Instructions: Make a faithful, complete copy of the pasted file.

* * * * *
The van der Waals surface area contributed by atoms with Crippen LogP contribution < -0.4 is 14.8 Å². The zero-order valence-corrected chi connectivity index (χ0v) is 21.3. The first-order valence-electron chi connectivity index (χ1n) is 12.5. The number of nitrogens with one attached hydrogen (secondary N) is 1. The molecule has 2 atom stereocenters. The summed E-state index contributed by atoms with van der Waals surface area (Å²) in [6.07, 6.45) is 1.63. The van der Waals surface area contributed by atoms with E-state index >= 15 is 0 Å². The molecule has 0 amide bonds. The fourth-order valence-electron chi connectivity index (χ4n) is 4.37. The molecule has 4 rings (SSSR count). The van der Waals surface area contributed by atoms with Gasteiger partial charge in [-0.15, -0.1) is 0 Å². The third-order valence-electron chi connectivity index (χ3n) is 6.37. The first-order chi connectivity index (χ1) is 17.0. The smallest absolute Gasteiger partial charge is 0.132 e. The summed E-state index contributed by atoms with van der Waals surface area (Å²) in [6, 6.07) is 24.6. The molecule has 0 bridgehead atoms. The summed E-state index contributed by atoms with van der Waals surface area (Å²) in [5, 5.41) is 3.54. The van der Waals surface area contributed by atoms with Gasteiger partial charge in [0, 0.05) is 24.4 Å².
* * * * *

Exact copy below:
The van der Waals surface area contributed by atoms with Crippen LogP contribution < -0.4 is 14.8 Å². The zero-order valence-corrected chi connectivity index (χ0v) is 21.3. The first-order valence-electron chi connectivity index (χ1n) is 12.5. The number of nitrogens with one attached hydrogen (secondary N) is 1. The molecule has 2 atom stereocenters. The summed E-state index contributed by atoms with van der Waals surface area (Å²) in [6.07, 6.45) is 1.63. The van der Waals surface area contributed by atoms with E-state index >= 15 is 0 Å². The molecule has 0 amide bonds. The fourth-order valence-electron chi connectivity index (χ4n) is 4.37. The molecule has 4 rings (SSSR count). The van der Waals surface area contributed by atoms with Gasteiger partial charge in [-0.15, -0.1) is 0 Å². The third-order valence-electron chi connectivity index (χ3n) is 6.37. The first-order chi connectivity index (χ1) is 17.0. The smallest absolute Gasteiger partial charge is 0.132 e. The summed E-state index contributed by atoms with van der Waals surface area (Å²) in [6, 6.07) is 24.6. The molecule has 0 bridgehead atoms. The summed E-state index contributed by atoms with van der Waals surface area (Å²) in [5, 5.41) is 3.54. The van der Waals surface area contributed by atoms with Gasteiger partial charge in [0, 0.05) is 24.4 Å².